The truth is that a majority of ecnomic growth is suburban-based, these days, for just about every city in this country, meaning that many of these 'newer' cities still aren't going to be seeing near the amount of inner-city infrastructure enlargement and improvement they'll need to be able to recentralize. And, no, freeway expansions and enlargements won't be enough. I'm talking about inner-city rail lines that will make economies more efficient.

A city like Cleveland (built for nearly a million + its urban suburbs), or Detroit (built for nearly 2 million + its urban suburbs) will be much better positioned the re-urbanization of the country's population whenever that happens. A lot of sunbelt cities are seeing some decent infill, but it's still a ridiculously small percentage of the total growth of the urban/metro areas. I mean, urban and metro Atlanta has added a ridiculous amont of population and economic growth, but just a smidgen of that has been in the inner-city, and inner-city growth is an even ridiculously smaller percentage in many other 'newer' cities.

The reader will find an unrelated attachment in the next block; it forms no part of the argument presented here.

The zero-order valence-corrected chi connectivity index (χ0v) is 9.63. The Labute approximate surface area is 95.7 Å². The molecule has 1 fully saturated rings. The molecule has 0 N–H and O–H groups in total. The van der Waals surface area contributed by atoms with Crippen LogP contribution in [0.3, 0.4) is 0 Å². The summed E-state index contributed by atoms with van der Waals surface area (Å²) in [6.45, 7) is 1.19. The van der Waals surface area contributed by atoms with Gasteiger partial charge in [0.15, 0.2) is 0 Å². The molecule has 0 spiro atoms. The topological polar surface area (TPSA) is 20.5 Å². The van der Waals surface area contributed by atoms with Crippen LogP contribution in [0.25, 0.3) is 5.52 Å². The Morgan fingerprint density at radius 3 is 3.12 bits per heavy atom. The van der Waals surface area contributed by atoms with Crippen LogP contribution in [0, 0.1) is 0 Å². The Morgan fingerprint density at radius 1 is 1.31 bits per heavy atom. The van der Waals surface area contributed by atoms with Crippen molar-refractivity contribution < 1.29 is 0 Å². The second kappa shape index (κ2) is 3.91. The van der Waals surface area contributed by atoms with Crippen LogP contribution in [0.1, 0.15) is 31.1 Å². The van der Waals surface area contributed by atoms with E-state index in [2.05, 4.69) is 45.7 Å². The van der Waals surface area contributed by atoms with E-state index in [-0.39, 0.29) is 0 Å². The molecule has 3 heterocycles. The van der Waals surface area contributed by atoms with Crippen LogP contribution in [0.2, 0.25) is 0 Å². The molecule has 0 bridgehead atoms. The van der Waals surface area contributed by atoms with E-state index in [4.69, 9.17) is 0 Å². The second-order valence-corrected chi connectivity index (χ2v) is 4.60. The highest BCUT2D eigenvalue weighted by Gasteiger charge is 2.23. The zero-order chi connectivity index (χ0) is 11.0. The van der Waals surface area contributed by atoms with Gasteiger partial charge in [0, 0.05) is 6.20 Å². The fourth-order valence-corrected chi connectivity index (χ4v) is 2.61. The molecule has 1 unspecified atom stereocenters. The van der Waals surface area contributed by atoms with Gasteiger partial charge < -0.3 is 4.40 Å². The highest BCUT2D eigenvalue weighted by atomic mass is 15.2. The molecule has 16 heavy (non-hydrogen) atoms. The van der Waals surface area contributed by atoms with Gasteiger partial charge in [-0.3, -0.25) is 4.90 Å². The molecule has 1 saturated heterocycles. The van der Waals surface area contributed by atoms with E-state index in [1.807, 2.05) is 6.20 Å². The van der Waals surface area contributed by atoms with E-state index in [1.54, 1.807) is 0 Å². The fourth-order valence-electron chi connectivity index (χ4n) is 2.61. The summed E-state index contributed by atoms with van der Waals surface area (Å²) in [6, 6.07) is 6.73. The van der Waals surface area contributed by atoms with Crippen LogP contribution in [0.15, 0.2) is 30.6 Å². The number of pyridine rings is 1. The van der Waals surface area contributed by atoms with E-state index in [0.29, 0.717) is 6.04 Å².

These are also good points, but something else should be taken into consideration, which is a highly educated workforce. I don't know the exact figures, but I know that several of the large Rustbelt cities are having trouble retaining college graduates, whereas that is no problem for some of the smaller/midsized Sunbelt cities, particularly Raleigh. Of course, all industries don't require a large swath of its workers to hold masters degrees, but a highly educated workforce usually bodes well for all sectors of employment growth across the board in a metropolitan area. The irony of this is that some of the large Rustbelt cities actually have great institutions of higher learning, such as Pittsburgh. They definitely have what it takes to turn the tide, which is already starting to happen in several of them (such as Pittsburgh), but they have a big perception problem to overcome.